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Tech Tuning

How does the Optimizer work?

Installing the HMF Optimizer
The first step when installing the Optimizer is to connect it to a good ground source.  This can be an unpainted part of the chassis, engine, or the negative battery terminal.  Failure to do so can result in damage to the Optimizer.

1. Locate the Fuel Injector(s) which is typically situated on the throttle body or on a fuel rail
2. Unplug the OEM Connector from the Fuel Injector.
3. Connect the Female Optimizer Connector to the Fuel Injector.
4. Connect the Male Optimizer Connector to the OEM Fuel Injection Wire Harness.
5. Repeat for all injectors. The harness on the Optimizer is not injector specific. 
6. Mount the Optimizer in a safe area where you have easy access to it for on site tuning.
7. Route the HMF Optimizer wires so they’re clear of any moving or hot parts. 
(i.e. exhaust system, head pipe, s-bend, oil lines, hydraulic lines, etc.)


What Does the Optimizer Do?
It's an often misconception that a fuel-injected engine will automatically tune itself when an aftermarket part is added.  This is not typically the case.  When adding an aftermarket part that directly affects the engine, retuning or remapping will be required.

Since the vehicle's computer cannot see intake air volume or monitor the oxygen content in the exhaust (on most machines), it does not know additional fuel is needed. That's where the HMF Optimizer will take over. The HMF Optimizer will change the signal to the fuel injector to compensate for added aftermarket parts. It is a piggy-back fuel controller that plugs directly into the vehicle wiring harness and stays connected so long as it is needed. It's small, water-resistant, and mounts just about anywhere. 


What are the Optimizer Modes?
There are 3 modes that will allow you to increase or decrease fuel percentage from the original fuel map. 

Mode 1 - Green: This controls fuel delivery at lower throttle positions and RPM 
Mode 2 - Yellow: This controls fuel delivery at mid-range throttle input and RPM 
Mode 3 - Red: This controls fuel delivery in higher throttle positions and RPM 

There are two (in some cases three) more modes that are often misunderstood.

Mode 4 - Green and Blue typically will control the timing of the green mode or an accelerator pump feature found on select models.  In some cases this mode may be omitted entirely from the map.   
When used as a timing mode: Lower on the number scale will bring in the green mode (and overall fueling changes) sooner.  Higher on the number scale will bring in the green mode later.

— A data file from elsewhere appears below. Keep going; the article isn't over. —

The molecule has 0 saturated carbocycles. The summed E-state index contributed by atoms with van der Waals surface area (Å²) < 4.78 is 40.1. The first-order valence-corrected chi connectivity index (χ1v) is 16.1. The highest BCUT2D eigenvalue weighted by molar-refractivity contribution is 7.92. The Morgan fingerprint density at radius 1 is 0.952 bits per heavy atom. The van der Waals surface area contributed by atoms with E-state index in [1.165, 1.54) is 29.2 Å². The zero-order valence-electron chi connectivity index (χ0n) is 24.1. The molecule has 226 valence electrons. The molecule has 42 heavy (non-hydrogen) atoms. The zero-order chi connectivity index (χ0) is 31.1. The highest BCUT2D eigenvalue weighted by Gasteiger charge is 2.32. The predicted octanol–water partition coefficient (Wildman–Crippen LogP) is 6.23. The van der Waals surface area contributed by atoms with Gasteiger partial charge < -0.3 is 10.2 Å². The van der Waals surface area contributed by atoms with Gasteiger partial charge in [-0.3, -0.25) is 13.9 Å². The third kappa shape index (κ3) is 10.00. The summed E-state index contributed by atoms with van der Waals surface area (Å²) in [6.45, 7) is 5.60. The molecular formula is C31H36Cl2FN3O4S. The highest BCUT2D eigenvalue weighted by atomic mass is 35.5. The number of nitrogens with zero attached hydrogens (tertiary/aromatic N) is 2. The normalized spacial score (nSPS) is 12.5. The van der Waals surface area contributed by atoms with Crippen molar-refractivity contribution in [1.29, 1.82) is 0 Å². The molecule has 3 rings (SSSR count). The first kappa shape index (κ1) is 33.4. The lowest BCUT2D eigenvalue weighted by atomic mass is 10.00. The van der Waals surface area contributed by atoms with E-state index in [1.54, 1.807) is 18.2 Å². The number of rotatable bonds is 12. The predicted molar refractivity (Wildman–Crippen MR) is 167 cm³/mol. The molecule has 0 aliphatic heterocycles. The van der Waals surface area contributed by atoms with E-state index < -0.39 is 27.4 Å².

When used as an accelerator pump function: Lower on the number scale will give you less fuel change when you stab the throttle. Higher on the number scale will give you more fuel when you stab the throttle. 
Mode 5 - Yellow and Blue typically controls the timing of your yellow mode. 
Lower on the number scale in this mode will bring your yellow mode in sooner. Higher on the number scale will bring your yellow mode in later. 
Mode 6 - Red and Blue typically control the timing of your red mode. 
Lower on the number scale in this mode will bring your red mode in sooner. Higher on the number scale will bring your red mode in later.

Modes 4-6 should generally be left alone when doing any tuning unless the vehicle is significanly modified and highly customized tuning is required.


Is each Optimizer different?
Yes.  Each and every Optimizer has a different map that's been programmed for that specific machine with our HMF exhaust systems.  After we have completed exhaust development on a new machine, we dyno for horsepower testing and fuel tuning. Air-Fuel ratio (AFR) is measured by a wide band Oxygen sensor placed in the head pipe of the exhaust. If the AFR is rich (too much fuel) or lean (not enough fuel) we use the Optimizer tuning software to build a custom fuel map that meets the needs of the particular model that we are working with. The software lets us add fuel based on RPM, load or, a ratio of both. When it is all said and done, we have an affordable fuel controller with a map created specifically for the vehicle we are working with. The problem is no two engines are the same, and most of the time you aren't going to stop with an exhaust.


What about other modifications?
You will likely add a free-flowing air filter, maybe a cam, big bore kit, porting, etc. All of these can change the fuel demand. That's why we leave users the ability to make tweaks to the fuel map. The best way to be sure your Optimizer is set perfect for your individual machine is with a wideband oxygen sensor. If you do not have access or are not familiar with this equipment or other tuning methods, it is best to take your machine to an experienced tuner.  Improper tuning will not only lead to less than ideal performance, but can also lead to engine damage.  


If you encounter a drivability problem like a stumble, pop, or misfire, take a look at the Optimizer display when the problem occurs. If the lights are yellow when the problem occurs, try making an adjustment to the yellow mode and see if the problem goes away. If the lights are red when the problem occurs, try making an adjustment to the red mode and see if the problem goes away. 

  • Make all mode adjustments with the engine idling.
  • To increase fuel for any of these modes push the plus button. (While in that particular mode) The L.E.D. lights will move to higher numbers.
  • To decrease fuel, push the minus button. The L.E.D. lights will move to lower numbers.


What does it mean when 1 and 8 are flashing green/red alternately? 
This simply means the Optimizer is receiving power, but no fuel is being added over the stock fuel map (if the engine is currently running). It is common to see this with the key on and engine off, or during off-throttle deceleration. 

Posted Monday, July 22, 2019


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